While you likely don’t have to have a compliance certification to offer services for most industries, clients may be wary to hire you for their compliance needs if you aren’t certified. Some of the rules in compliance are tricky, and businesses want to know that if they’re outsourcing the work, it will be handled correctly. A certification gives them that peace of mind.
If you want to pursue certifications for compliance, here are a few to consider:
- Certified in Healthcare Compliance (CHC)
- Certified Compliance & Ethics Professional (CCEP)
- Certified Regulatory Compliance Manager (CRCM)
- Certified Information Privacy Professional (CIPP)
However, each industry seems to have its own set of compliance certifications, so if you do a lot of work in a specific industry, you’ll want to look for those certifications.
What Information & Access Do You Need From Clients?
The first thing you’ll need to find out from your clients is what regulations they’re subject to. This will then inform you what access you need. However, at minimum, you’re going to need access to the client’s network and any security tools they’re currently using. You’ll need full visibility into the client’s technical environment, so you can install any necessary patches, identify vulnerabilities, and solve issues faster.
Additionally, you’ll need to understand your client’s current compliance capabilities in order to provide a service-level agreement (SLA). This way, you’ll know what the client is already handling well, so you can fill in the gaps. If your client is just starting out or doesn’t yet have any compliance management policies in place, you’ll need to outline clearly what you’ll handle and what they need to do on their end. Work with the client to find out what they feel comfortable with and how much they want to outsource.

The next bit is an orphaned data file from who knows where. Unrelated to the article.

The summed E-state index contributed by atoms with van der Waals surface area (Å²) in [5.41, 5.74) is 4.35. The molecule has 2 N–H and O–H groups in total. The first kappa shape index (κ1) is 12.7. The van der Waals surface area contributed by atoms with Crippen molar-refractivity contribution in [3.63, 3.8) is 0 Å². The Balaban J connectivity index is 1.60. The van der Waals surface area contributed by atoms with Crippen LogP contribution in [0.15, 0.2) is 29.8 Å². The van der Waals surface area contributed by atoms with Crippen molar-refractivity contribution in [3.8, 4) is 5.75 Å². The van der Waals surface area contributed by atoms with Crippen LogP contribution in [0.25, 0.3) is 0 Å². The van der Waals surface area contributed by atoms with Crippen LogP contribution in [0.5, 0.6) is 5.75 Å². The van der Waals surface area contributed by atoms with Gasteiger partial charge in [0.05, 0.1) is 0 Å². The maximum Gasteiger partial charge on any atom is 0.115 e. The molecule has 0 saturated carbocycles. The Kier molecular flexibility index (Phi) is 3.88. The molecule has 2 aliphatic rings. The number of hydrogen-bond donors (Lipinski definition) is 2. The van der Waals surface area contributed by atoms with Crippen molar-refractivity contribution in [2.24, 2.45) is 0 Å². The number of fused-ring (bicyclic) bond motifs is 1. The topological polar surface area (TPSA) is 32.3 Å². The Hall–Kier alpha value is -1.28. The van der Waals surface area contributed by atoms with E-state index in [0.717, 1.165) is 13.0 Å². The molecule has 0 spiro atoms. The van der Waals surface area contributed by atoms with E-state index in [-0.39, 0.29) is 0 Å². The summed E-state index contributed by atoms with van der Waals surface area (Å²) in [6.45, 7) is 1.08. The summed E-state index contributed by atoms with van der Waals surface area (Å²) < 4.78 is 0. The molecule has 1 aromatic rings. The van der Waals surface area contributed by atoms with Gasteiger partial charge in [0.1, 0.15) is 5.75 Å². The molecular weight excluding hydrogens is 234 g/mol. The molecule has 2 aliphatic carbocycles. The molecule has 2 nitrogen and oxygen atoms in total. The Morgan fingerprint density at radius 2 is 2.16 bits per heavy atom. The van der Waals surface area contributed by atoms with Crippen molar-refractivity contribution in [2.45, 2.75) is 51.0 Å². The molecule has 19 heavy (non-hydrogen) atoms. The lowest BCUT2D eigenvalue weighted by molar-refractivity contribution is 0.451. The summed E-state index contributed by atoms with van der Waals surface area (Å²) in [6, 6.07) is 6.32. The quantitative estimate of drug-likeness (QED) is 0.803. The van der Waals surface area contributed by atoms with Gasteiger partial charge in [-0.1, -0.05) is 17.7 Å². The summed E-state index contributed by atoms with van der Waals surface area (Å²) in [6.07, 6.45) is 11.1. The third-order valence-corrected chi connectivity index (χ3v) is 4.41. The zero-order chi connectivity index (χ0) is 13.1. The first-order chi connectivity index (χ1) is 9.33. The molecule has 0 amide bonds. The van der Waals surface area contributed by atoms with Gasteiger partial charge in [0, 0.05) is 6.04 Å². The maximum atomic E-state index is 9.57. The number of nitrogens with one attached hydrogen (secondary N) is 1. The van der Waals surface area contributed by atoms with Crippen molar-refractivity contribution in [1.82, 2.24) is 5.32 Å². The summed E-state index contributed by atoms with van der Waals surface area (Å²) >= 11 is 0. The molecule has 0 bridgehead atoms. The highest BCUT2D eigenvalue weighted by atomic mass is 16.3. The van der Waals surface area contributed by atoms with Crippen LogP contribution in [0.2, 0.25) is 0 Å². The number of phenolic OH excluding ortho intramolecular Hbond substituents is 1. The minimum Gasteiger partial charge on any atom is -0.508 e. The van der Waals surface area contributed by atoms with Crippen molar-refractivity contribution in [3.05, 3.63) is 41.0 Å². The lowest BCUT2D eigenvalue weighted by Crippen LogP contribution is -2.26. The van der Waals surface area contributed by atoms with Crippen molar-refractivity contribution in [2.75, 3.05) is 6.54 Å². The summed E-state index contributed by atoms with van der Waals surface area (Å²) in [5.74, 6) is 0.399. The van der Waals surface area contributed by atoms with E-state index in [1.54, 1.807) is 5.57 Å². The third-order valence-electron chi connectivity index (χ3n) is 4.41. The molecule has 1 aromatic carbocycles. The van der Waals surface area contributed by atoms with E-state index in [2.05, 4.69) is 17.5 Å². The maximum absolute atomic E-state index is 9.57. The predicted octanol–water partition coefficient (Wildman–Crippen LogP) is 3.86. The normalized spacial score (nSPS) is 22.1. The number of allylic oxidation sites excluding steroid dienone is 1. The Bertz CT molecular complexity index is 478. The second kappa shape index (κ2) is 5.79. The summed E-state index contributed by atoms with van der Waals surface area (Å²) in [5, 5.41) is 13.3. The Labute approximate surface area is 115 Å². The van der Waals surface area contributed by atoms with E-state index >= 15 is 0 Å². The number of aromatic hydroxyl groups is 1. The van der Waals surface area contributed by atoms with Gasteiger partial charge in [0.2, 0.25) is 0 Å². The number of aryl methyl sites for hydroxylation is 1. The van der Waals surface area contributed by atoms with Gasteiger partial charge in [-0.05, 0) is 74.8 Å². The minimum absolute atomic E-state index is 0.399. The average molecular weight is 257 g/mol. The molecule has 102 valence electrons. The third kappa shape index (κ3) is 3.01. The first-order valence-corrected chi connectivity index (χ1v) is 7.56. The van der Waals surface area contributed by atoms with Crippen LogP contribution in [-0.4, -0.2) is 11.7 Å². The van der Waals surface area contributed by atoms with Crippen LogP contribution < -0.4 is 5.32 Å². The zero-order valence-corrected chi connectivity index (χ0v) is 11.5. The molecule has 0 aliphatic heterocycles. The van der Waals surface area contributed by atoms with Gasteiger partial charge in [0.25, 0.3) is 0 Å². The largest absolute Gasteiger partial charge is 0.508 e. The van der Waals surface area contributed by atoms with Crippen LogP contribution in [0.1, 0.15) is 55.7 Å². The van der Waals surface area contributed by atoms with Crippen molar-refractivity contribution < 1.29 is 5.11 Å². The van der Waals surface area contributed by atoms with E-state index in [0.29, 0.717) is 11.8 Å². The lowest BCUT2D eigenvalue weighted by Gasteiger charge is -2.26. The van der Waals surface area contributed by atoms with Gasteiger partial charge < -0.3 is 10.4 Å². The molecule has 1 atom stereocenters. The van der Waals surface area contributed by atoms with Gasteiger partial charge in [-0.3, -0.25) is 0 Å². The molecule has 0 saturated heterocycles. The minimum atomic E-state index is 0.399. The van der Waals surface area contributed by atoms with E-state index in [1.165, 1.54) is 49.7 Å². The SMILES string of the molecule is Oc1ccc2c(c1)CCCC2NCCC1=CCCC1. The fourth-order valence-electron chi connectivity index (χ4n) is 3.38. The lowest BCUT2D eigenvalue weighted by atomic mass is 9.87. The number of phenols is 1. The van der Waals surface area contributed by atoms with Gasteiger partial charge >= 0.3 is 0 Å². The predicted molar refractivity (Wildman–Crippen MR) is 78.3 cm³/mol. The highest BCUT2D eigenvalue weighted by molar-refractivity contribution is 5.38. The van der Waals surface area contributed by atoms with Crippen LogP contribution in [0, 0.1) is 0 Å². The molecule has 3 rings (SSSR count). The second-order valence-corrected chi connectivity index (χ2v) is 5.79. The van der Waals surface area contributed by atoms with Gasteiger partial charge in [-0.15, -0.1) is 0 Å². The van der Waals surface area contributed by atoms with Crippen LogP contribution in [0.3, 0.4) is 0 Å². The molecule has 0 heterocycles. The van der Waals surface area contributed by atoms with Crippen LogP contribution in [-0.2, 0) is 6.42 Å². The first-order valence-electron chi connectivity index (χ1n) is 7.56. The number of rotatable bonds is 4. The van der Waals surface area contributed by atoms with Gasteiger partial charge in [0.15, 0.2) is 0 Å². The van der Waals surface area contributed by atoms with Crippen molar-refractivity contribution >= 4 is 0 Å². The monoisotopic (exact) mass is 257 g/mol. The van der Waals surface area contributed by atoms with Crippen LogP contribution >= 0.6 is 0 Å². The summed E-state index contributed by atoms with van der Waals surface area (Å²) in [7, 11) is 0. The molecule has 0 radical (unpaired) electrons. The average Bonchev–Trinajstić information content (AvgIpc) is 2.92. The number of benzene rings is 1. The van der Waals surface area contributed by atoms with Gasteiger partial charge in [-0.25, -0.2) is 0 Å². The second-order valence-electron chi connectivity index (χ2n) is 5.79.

What Software Do You Need?
Some clients may have their own compliance and security software in place, but some may also expect you to provide it. Consider adding the following types of software to your tech stack:
- Compliance management software
- Business continuity or disaster recovery software
- Risk management software
- Remote monitoring & management (RMM) software
While not an exhaustive list, these types of software can help you get started with your compliance services. A big part of GDPR compliance is simply having reasonable security controls in place in case of a breach. You’ll be able to remotely view and fix issues on your clients’ networks, identify any vulnerabilities or unnecessary risks that they’re taking, and store backups in case of a natural disaster or ransomware attack. As you learn more about your clients’ compliance needs, you’ll likely find other types of software that will help make the process easier.
Get a full list of the Best Managed Service Provider (MSP) Tools.
Adding Compliance Services Can Give You an Edge
If you’re having trouble breaking into an industry where you’d like to do business, adding compliance services may give you the edge you need. Manufacturing, financial services, healthcare, and government entities, just to name a few, all have specific regulations they have to follow, and there simply aren’t enough qualified compliance specialists available to serve them all. Instead, these organizations are turning to MSPs to fulfill this need which could, in turn, set you up for major success.